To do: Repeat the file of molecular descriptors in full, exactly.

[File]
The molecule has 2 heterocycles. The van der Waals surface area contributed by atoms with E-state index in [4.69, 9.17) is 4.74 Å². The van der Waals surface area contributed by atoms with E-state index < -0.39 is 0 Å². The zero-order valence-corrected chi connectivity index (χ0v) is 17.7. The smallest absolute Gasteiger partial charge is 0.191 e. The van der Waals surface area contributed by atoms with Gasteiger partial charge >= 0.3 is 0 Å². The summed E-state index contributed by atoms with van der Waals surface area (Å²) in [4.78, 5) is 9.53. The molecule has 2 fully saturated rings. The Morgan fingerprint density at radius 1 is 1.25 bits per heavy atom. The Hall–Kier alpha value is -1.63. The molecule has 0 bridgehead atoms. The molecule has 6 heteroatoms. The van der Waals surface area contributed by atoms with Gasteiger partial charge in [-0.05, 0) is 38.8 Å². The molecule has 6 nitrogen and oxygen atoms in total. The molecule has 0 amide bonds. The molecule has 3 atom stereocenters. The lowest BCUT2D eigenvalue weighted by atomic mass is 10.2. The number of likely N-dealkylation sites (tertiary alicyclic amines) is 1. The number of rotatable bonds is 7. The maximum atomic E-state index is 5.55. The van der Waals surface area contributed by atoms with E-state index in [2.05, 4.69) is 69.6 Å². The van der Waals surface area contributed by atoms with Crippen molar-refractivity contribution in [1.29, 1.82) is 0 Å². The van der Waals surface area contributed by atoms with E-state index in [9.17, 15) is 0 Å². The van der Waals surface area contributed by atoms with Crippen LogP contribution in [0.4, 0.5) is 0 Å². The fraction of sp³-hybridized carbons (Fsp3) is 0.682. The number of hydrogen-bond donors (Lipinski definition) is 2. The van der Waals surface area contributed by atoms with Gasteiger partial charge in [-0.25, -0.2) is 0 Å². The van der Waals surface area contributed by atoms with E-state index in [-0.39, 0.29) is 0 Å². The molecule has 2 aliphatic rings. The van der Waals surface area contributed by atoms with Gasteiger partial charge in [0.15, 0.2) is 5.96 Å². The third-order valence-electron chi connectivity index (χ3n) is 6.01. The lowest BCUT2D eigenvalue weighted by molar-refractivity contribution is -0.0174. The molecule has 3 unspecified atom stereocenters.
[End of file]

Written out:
The molecule has 2 heterocycles. The van der Waals surface area contributed by atoms with E-state index in [4.69, 9.17) is 4.74 Å². The van der Waals surface area contributed by atoms with E-state index < -0.39 is 0 Å². The zero-order valence-corrected chi connectivity index (χ0v) is 17.7. The smallest absolute Gasteiger partial charge is 0.191 e. The van der Waals surface area contributed by atoms with Gasteiger partial charge >= 0.3 is 0 Å². The summed E-state index contributed by atoms with van der Waals surface area (Å²) in [4.78, 5) is 9.53. The molecule has 2 fully saturated rings. The Morgan fingerprint density at radius 1 is 1.25 bits per heavy atom. The Hall–Kier alpha value is -1.63. The molecule has 0 bridgehead atoms. The molecule has 6 heteroatoms. The van der Waals surface area contributed by atoms with Gasteiger partial charge in [-0.05, 0) is 38.8 Å². The molecule has 6 nitrogen and oxygen atoms in total. The molecule has 0 amide bonds. The molecule has 3 atom stereocenters. The lowest BCUT2D eigenvalue weighted by atomic mass is 10.2. The number of likely N-dealkylation sites (tertiary alicyclic amines) is 1. The number of rotatable bonds is 7. The maximum atomic E-state index is 5.55. The van der Waals surface area contributed by atoms with E-state index in [2.05, 4.69) is 69.6 Å². The van der Waals surface area contributed by atoms with Crippen molar-refractivity contribution in [1.29, 1.82) is 0 Å². The van der Waals surface area contributed by atoms with E-state index in [9.17, 15) is 0 Å². The van der Waals surface area contributed by atoms with Crippen LogP contribution in [0.4, 0.5) is 0 Å². The fraction of sp³-hybridized carbons (Fsp3) is 0.682. The number of hydrogen-bond donors (Lipinski definition) is 2. The van der Waals surface area contributed by atoms with Gasteiger partial charge in [-0.25, -0.2) is 0 Å². The van der Waals surface area contributed by atoms with E-state index in [-0.39, 0.29) is 0 Å². The molecule has 2 aliphatic rings. The van der Waals surface area contributed by atoms with Gasteiger partial charge in [0.15, 0.2) is 5.96 Å². The third-order valence-electron chi connectivity index (χ3n) is 6.01. The lowest BCUT2D eigenvalue weighted by molar-refractivity contribution is -0.0174. The molecule has 3 unspecified atom stereocenters.